July 12, 2009

Multi-channel branding strategies

Posted in ABC1, Network Ten, SBS one tagged , , , , , , , at 7:35 pm by Give Me The Remote

I’ve been thinking quite a bit about the multi channeling stategies being undertaken by the free networks.

  • ABC was first to kick off their second digital channel and choose to brand  similar to BBC (and others).. e.g. ABC1, ABC2, ABC3.
  • SBS has now followed the same lead, with SBS one and SBS two.
  • Network 10 on the otherhand have made their second channel a dedicated sports network called one HD.
  • Channel 9 look to be doing a similar thing and branding their station as a youth channel – in order to increase their marketshare in the much desired younger demographics
  • Channel 7 haven’t really done anything yet.

As I’ve written in my previous post, there are definite constraints with dedicating your HD channel to one genre of show.

I strongly believe that the ABC and SBS have selected the more intelligent format due to its lack of restrictions.

For example, at the moment most nights on SBS throughout July are filled with sport. They’ve stuck the Ashes on SBS one and Le Tour on SBS two. SBS one has the HD channel, so the cricket is in HD. When the cricket is not on, the cycling can switch to SBS one and grab the HD channel (or not, depending on what else is on)

Devil’s advocate says that switching serial programs between channels would confuse viewers. But I don’t believe we’re that stupid. If the cycling’s been on SBS one for the past week and I tune in to find the Ashes, I’m going to go to SBS two automatically. Informative idents and cross promotion help this. It’s a unified network across two channels. It works.

I can’t fathom why channel 10 has restricted themselves so much by dedicating the channel to sport. If the network had 5 different channels of course it would be fine to make one sports-only. However with 2 channels only, it’s just ridiculous to tie their hands so tight behind their back.


May 17, 2009

Why multi-channeling is bad for HD

Posted in Network Ten tagged , , , , , , , at 8:54 am by Give Me The Remote

With the introduction of three new channels onto our televisual landscape, the amount of new available airspace has increased so suddenly by an amount not seen since the introduction of Australian television in itself.

So for a while the commercial networks used their new HD channel to broadcast their programs in high definition (where available). Brilliant! The latest movies became available in a cinematic quality that may have put the Lumiere out of business (okay not really). Then there was sport – arguably one of the great champions of HD TV – tennis actually became watchable. The world of television seemed pretty good right there and then – TV in regular or BONUS mode!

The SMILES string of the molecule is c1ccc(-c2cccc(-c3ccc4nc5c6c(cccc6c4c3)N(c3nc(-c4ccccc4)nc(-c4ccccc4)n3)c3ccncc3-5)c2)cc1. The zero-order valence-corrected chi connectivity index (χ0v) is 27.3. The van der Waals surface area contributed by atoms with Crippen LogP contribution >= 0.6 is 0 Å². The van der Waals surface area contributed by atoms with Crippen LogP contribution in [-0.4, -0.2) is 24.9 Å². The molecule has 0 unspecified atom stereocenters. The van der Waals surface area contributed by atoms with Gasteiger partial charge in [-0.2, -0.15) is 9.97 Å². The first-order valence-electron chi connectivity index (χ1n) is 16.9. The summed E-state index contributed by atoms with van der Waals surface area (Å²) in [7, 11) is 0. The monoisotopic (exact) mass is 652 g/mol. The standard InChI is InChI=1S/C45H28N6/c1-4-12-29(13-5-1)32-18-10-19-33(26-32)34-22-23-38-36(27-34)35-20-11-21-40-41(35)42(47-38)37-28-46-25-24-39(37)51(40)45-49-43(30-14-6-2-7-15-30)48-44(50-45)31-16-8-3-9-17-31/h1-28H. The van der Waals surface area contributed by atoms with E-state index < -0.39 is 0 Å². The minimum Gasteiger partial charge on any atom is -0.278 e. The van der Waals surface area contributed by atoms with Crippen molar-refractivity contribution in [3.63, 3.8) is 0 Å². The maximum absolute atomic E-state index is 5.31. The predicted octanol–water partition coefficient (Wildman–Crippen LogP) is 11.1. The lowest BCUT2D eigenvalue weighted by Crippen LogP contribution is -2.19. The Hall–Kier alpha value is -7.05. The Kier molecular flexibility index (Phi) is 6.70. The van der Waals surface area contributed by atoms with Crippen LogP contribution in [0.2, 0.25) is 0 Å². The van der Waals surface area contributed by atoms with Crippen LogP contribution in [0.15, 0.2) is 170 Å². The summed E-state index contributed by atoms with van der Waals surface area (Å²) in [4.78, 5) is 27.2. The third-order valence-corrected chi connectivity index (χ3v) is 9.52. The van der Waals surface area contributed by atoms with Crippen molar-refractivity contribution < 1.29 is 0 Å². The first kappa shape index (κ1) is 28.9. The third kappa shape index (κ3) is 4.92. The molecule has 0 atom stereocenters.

ten HD

Then came multi-channeling.

One HD launched on March 26th to great fanfare. One HD was an interesting case, because it wasn’t ten HD anymore. It was One HD. A new brand. It looked as though sport on ten was to be no more. Even sporting productions (noteable the Melbourne Grand Prix) were branded on both channels as a One HD event.

one HD

Now comes the gripe..

I’m going to use ten/one HD as an example here because they are the only network really actually using multi-channelling to its full potential.

For the sake of argument, let’s say that ten currently have three channels:

– Ten (SD)
– One HD
– One SD

Can you see something wrong with this picture?

The flagship channel for ten is still ten. Yet it now finds itself with no HD alternative, while One HD broadcasting (alternative) sports gets both a high definition and standard definition channel.

Recently the Simpsons when HD and widescreen in the US. ten no longer has a high definition channel so it’s now marketed here as Simpsons in widescreen. Actually I’m not totally sure that there would be that much difference in The Simpsons HD and The Simpsons SD anyway.

The Simpsons HD

At the moment whilst the IPL takes place on a Saturday night, AFL football is only broadcast on ten (branded as ten). This means that the program being broadcast all over the country in Melbourne’s second highest rating football slot isn’t in HD because there’s people flying planes in circles and Indians pretending that their domestic cricket competition is the best in the world.

It would seem that the priorities are all wrong here. The hurdles jumped in the advancement of multi-channeling appear to have effectively been negated by its cannibalism of the wonderful HD.

A solution?

Having a flexible HD channel used by both SD channels where seen best fit would be a bit too confusing for the viewer I reckon.

So the answer has got to be the addition of another high definition channel simulcasting the original flagship channel in HD.

This is only going to get more frustrating as the networks begin to multi-channel more and more over the coming months and will need to be addressed at some stage.

Broken TV

(images taken from wherever they come from after google suggested them)